China Defiant: State Paper Says China Won’t Bow to U.S. ‘Bullying’

China pushed back this week against U.S. criticism of its mercantilism policies and attempts to force U.S. companies to transfer technology to Chinese firms.

Reacting to a speech by U.S. Trade Representative Robert Lighthizer this week, the Communist Party-controlled Chinese newspaper the Global Times published a scathing editorial titled “Lighthizer needs more trade common sense.”

Lighthizer described China’s mercantilism as “an unprecedented threat” to the global trade system. Earlier this year, the U.S. government announced a probe into China’s forced technology transfers and theft of intellectual property.

“Lighthizer better not think he can make China yield just because he leads a probe into alleged intellectual property violations. China won’t easily fall victim to U.S. bullying. Beijing also has sticks behind the door,” the Global Times wrote.

The enormous trade deficit the U.S. runs with China results in a surplus of dollars in China. Much of that money gets invested in U.S. government bonds, which are essentially a U.S. government savings account for China’s dollar surplus. Our budget deficits create a service for China’s savers. But the Global Times thinks that China status as major buyer of U.S. Treasury bonds means the U.S. needs to tread lightly.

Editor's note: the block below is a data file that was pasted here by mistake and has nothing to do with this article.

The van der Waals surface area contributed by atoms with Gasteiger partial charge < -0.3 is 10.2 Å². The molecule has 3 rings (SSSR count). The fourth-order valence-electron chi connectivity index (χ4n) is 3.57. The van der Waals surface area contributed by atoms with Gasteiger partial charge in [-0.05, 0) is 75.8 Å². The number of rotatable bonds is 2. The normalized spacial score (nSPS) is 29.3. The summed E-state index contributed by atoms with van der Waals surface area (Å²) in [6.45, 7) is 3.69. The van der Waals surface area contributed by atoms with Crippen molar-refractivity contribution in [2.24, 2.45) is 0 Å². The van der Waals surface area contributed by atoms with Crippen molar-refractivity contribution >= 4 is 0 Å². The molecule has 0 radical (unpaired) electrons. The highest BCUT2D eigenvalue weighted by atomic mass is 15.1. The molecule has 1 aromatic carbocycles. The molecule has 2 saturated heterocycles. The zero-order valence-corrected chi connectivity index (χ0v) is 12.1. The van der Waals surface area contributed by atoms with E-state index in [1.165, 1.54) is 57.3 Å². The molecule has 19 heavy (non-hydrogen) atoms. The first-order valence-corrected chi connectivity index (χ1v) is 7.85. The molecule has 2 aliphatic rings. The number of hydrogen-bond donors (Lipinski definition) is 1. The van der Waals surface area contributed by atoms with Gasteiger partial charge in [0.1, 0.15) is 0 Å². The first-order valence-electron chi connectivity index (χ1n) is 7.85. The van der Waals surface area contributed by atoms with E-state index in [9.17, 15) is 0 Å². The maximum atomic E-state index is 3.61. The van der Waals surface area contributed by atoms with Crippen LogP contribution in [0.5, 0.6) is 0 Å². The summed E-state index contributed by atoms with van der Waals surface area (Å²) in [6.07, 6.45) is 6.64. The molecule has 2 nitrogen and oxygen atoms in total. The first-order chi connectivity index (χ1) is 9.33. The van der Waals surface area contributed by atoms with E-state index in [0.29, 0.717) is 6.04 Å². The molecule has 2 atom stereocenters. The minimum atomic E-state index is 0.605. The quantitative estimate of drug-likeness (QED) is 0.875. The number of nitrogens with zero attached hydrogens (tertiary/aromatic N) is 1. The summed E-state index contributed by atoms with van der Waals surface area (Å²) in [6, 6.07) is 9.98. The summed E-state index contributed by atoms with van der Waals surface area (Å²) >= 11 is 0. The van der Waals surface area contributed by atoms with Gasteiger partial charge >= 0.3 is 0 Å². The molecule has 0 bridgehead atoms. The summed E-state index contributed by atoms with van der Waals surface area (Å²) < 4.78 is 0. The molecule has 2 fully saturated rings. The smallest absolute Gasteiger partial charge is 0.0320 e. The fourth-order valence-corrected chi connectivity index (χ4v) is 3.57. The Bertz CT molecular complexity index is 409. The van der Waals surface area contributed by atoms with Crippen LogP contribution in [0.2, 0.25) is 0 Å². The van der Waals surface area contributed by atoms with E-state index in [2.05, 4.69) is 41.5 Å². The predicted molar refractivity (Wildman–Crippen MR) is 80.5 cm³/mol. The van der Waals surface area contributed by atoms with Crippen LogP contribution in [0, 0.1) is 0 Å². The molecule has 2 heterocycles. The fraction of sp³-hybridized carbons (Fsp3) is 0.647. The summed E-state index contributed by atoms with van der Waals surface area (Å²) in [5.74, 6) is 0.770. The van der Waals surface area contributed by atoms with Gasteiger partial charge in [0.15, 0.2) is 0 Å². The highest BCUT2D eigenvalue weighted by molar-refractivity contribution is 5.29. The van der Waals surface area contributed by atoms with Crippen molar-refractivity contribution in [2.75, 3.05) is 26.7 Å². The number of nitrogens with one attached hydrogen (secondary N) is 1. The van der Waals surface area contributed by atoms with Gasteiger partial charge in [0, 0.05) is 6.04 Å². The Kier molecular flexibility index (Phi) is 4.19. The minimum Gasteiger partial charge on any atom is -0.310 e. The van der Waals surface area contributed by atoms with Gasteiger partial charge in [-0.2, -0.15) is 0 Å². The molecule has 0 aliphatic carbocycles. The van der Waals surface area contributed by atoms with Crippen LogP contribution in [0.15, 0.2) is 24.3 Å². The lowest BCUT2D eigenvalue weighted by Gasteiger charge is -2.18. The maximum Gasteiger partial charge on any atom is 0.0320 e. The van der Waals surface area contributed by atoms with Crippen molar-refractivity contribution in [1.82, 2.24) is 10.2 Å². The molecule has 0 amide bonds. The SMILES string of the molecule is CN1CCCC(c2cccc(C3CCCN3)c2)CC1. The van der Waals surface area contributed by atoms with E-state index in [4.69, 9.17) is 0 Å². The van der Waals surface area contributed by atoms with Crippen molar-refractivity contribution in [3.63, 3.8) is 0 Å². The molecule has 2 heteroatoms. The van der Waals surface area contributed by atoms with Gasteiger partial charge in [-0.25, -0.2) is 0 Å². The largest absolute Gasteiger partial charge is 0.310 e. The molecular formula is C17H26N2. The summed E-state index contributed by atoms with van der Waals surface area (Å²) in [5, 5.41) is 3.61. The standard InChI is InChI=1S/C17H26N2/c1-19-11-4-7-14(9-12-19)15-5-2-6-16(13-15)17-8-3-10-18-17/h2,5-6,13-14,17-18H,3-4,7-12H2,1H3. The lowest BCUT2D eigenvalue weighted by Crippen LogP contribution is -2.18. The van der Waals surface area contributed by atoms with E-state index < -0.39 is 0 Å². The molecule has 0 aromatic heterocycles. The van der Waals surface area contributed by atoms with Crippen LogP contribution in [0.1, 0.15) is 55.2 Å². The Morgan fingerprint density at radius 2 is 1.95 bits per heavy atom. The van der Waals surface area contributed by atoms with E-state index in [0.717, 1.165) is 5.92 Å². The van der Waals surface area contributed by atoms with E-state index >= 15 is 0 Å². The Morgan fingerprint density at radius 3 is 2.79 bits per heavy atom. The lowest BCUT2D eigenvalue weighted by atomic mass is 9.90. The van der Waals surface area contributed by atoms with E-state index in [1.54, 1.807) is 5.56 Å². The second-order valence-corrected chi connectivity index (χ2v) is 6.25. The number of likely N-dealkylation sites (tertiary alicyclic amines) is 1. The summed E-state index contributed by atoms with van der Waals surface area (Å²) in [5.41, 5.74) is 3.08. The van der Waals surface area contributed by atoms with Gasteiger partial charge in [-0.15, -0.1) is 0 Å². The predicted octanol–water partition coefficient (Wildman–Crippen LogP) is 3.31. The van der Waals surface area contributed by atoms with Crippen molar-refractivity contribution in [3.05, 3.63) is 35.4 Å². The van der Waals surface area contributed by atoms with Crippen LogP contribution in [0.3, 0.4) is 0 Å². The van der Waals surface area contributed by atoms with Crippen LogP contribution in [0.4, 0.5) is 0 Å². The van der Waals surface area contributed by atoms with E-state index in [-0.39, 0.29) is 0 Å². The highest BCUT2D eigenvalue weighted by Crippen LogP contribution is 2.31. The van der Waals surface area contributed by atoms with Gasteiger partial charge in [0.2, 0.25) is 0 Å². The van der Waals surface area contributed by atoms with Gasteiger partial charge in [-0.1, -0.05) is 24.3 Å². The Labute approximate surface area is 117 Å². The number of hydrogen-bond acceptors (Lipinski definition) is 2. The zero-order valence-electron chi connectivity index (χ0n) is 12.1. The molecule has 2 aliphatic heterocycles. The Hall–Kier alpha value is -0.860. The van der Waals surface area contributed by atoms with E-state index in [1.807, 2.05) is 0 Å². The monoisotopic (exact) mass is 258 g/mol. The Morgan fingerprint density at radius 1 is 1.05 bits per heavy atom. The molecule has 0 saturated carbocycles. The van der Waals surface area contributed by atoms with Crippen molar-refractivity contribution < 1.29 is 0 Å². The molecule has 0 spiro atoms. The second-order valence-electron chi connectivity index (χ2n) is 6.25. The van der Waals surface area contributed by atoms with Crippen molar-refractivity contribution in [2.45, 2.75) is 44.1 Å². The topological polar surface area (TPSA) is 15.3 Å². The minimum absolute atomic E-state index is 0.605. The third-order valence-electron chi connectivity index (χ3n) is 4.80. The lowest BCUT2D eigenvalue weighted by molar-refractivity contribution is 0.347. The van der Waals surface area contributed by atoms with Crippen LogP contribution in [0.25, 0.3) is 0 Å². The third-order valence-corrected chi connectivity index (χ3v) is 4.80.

“Lighthizer should realize China increased its purchases of US Treasuries for a sixth straight month in July,” the Global Times writes. “China again became the biggest holder of U.S. debt in June, the epitome of mutually beneficial trade relations.”

China is not, in fact, the biggest holder of U.S. debt. About 27 percent of U.S. debt is owned by another arm of the federal government itself. The Federal Reserve, thanks to its bond-buying quantitative easing program, owns around 12.5 percent. China is, at best, third in line.

Perhaps more accurately, the Global Times credits China with helping prop up America’s beleaguered Hollywood studios.

“Many U.S. products are not favored by Chinese. But it still imports them for its trade balance. Some terribly produced Hollywood movies have profited handsomely on the Chinese market,” the Global Times writes.

China’s government also directly addressed Lighthizer’s accusations.

“The nature of the China-U.S. trade relations is mutually beneficial,” said Lu Kang, a spokesperson for China’s foreign ministry, according to CNBC. “China and the U.S. should work together to uphold the authority of WTO rules.”


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